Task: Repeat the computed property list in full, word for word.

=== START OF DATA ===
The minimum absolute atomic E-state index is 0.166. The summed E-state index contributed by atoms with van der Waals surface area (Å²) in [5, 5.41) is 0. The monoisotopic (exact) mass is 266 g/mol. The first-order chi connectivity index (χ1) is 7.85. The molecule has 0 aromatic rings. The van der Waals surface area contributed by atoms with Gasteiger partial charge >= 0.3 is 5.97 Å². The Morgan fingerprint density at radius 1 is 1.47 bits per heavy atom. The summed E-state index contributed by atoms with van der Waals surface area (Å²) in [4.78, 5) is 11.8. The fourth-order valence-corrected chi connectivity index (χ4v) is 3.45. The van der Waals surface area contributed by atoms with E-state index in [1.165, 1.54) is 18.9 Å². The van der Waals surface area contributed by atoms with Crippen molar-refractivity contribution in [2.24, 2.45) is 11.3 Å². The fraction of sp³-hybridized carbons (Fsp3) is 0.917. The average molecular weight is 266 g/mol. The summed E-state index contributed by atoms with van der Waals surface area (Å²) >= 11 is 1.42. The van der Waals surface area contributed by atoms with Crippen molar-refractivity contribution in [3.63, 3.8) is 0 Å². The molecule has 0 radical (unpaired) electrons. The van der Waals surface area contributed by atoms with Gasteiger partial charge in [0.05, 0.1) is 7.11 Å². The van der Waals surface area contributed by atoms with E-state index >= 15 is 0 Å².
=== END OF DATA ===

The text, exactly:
The minimum absolute atomic E-state index is 0.166. The summed E-state index contributed by atoms with van der Waals surface area (Å²) in [5, 5.41) is 0. The monoisotopic (exact) mass is 266 g/mol. The first-order chi connectivity index (χ1) is 7.85. The molecule has 0 aromatic rings. The van der Waals surface area contributed by atoms with Gasteiger partial charge >= 0.3 is 5.97 Å². The Morgan fingerprint density at radius 1 is 1.47 bits per heavy atom. The summed E-state index contributed by atoms with van der Waals surface area (Å²) in [4.78, 5) is 11.8. The fourth-order valence-corrected chi connectivity index (χ4v) is 3.45. The van der Waals surface area contributed by atoms with E-state index in [1.165, 1.54) is 18.9 Å². The van der Waals surface area contributed by atoms with Crippen molar-refractivity contribution in [2.24, 2.45) is 11.3 Å². The fraction of sp³-hybridized carbons (Fsp3) is 0.917. The average molecular weight is 266 g/mol. The summed E-state index contributed by atoms with van der Waals surface area (Å²) >= 11 is 1.42. The van der Waals surface area contributed by atoms with Crippen molar-refractivity contribution in [3.63, 3.8) is 0 Å². The molecule has 0 radical (unpaired) electrons. The van der Waals surface area contributed by atoms with Gasteiger partial charge in [0.05, 0.1) is 7.11 Å². The van der Waals surface area contributed by atoms with E-state index >= 15 is 0 Å².